When I became the Republican leader of the House Transportation and Infrastructure Committee at the beginning of the 116th Congress, one of my top priorities was working to pass a long-term surface transportation reauthorization bill — commonly known as the “highway bill.”
This is one of the most important responsibilities of our committee. Successful reauthorizations are bipartisan and typically last five or six years, providing the certainty states need to plan and undertake large, multi-year projects.
Unfortunately, Congress failed to pass a new reauthorization, settling instead for a shorter extension of the law that expired in September (the FAST Act). As a result, Congress missed a golden opportunity to authorize hundreds of billions of dollars in needed road, bridge, transit and other surface transportation infrastructure improvements.
A major reason nothing happened was because the highway bill got caught up in Speaker Nancy PelosiNancy PelosiFive reasons for Biden, GOP to be thankful this season Bipartisan success in the Senate signals room for more compromise The GOP's post-1/6 playbook is clear — and it's dangerous MORE’s (D-Calif.) broader political agenda. Instead of the Transportation and Infrastructure Committee working together across the aisle, just like we did when I helped write the FAST Act of 2015, the current House majority chose to push through a partisan bill.
The Speaker’s “My Way or the Highway” bill became a $1.5 trillion dollar wish list for the progressive wing of her party.
The bulk of this bill provided no responsible means to pay for its huge cost increases. It also wove in a bevy of new mandates stemming from the Green New Deal. In fact, $2 of every $5 in the bill related to reauthorizing surface transportation programs were tied to meeting costly Green New Deal requirements.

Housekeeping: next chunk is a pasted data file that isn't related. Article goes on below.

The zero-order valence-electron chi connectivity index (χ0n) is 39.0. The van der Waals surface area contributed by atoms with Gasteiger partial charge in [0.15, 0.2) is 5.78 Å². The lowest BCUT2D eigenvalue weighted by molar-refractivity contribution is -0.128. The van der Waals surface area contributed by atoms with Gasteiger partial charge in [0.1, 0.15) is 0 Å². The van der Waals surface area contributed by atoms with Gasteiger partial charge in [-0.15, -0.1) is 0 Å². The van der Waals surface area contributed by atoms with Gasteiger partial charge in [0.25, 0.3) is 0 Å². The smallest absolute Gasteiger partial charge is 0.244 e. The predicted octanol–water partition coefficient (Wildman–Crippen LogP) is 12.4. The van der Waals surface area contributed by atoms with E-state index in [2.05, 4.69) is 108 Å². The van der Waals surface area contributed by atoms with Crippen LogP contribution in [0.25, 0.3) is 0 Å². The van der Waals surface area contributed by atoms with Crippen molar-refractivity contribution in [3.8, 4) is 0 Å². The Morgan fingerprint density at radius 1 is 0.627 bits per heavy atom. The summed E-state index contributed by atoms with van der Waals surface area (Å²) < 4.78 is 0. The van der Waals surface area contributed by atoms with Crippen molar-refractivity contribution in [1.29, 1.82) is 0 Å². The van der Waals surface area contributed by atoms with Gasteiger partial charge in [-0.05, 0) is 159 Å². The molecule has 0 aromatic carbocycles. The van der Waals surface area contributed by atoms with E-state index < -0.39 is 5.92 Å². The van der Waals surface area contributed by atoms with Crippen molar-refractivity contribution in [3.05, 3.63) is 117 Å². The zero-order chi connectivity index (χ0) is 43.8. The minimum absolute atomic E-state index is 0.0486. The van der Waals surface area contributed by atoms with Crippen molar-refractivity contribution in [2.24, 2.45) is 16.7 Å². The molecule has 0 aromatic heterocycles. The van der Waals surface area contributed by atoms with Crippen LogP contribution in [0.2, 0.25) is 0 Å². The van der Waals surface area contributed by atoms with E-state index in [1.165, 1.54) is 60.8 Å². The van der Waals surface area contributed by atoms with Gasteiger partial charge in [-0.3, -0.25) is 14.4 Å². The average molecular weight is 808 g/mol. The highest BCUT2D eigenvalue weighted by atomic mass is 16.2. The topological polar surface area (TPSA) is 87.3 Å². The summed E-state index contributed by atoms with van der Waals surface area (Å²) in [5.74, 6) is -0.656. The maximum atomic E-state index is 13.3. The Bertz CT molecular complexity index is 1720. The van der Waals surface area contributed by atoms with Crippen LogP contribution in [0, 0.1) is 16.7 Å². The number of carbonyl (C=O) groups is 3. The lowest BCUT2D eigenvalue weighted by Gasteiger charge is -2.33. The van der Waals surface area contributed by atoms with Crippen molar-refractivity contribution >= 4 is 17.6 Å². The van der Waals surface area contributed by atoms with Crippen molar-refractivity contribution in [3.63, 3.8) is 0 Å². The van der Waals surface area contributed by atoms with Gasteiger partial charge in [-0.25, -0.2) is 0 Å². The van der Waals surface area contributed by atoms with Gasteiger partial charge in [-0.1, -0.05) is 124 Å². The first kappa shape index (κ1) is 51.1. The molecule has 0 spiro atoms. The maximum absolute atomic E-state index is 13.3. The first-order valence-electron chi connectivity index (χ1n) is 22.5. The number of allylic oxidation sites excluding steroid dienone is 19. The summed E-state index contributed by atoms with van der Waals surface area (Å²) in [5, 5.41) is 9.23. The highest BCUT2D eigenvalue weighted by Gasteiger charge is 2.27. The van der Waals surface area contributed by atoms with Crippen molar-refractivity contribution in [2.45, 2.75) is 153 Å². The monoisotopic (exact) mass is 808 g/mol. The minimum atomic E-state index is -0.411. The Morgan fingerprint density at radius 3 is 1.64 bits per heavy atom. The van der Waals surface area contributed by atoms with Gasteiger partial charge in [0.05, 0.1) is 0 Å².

Not surprisingly, this bill had no chance of becoming law once it passed the House, leaving state and local governments, transportation workers and businesses hanging out to dry.
In the 117th Congress, this bill remains a top priority, and Republicans are ready to get a long-term reauthorization bill done. This effort will be a focus of ours immediately out of the gate in 2021, and our priorities in this bill will be no secret.
When the majority took the partisan path earlier this year, I introduced a bill called the STARTER Act (H.R. 7248), which embodies Republicans’ principles for surface transportation. This legislation was developed after gathering input from stakeholders, as well as ideas from committee Republicans.
We all support investing in our infrastructure, but we can’t pretend we’ve got a blank check to do it. Money doesn’t solve all problems, and if we don’t learn from the mistakes of the Obama-era stimulus spending then we are bound to repeat them.
That’s why the STARTER Act recognizes that Congress must act responsibly with the taxpayers’ money. Specifically, the bill prioritizes state flexibility, maximizes funding by streamlining project delivery, focuses on core functions of federal surface transportation programs, incorporates innovative developments in technology to improve our infrastructure, provides for the infrastructure needs of America’s rural communities, and addresses the long-term sustainability of the Highway Trust Fund.
Ultimately, the transportation community knows — and the past has proven time and again — that bipartisanship is the recipe for success when it comes to surface transportation reauthorization bills and other legislation to improve America’s infrastructure. Even in this election cycle, the Transportation and Infrastructure Committee forged bipartisan agreements on other major issues under our jurisdiction, such as an aviation safety bill and water resources infrastructure legislation. It should be no different when it comes to the highway bill.
Committee Republicans are already at work improving and expanding upon the STARTER Act’s provisions, and the bill was made part of Minority Leader McCarthy’s (R-Calif.) “Commitment to America”: the Republican legislative agenda for next Congress. We look forward to bringing our ideas to the table in what we hope will be bipartisan negotiations in 2021. If Congress can work together to do that, then we can succeed in 2021 where we failed in 2020.
Graves represents Missouri’s 6th District and is ranking member of the Transportation and Infrastructure Committee.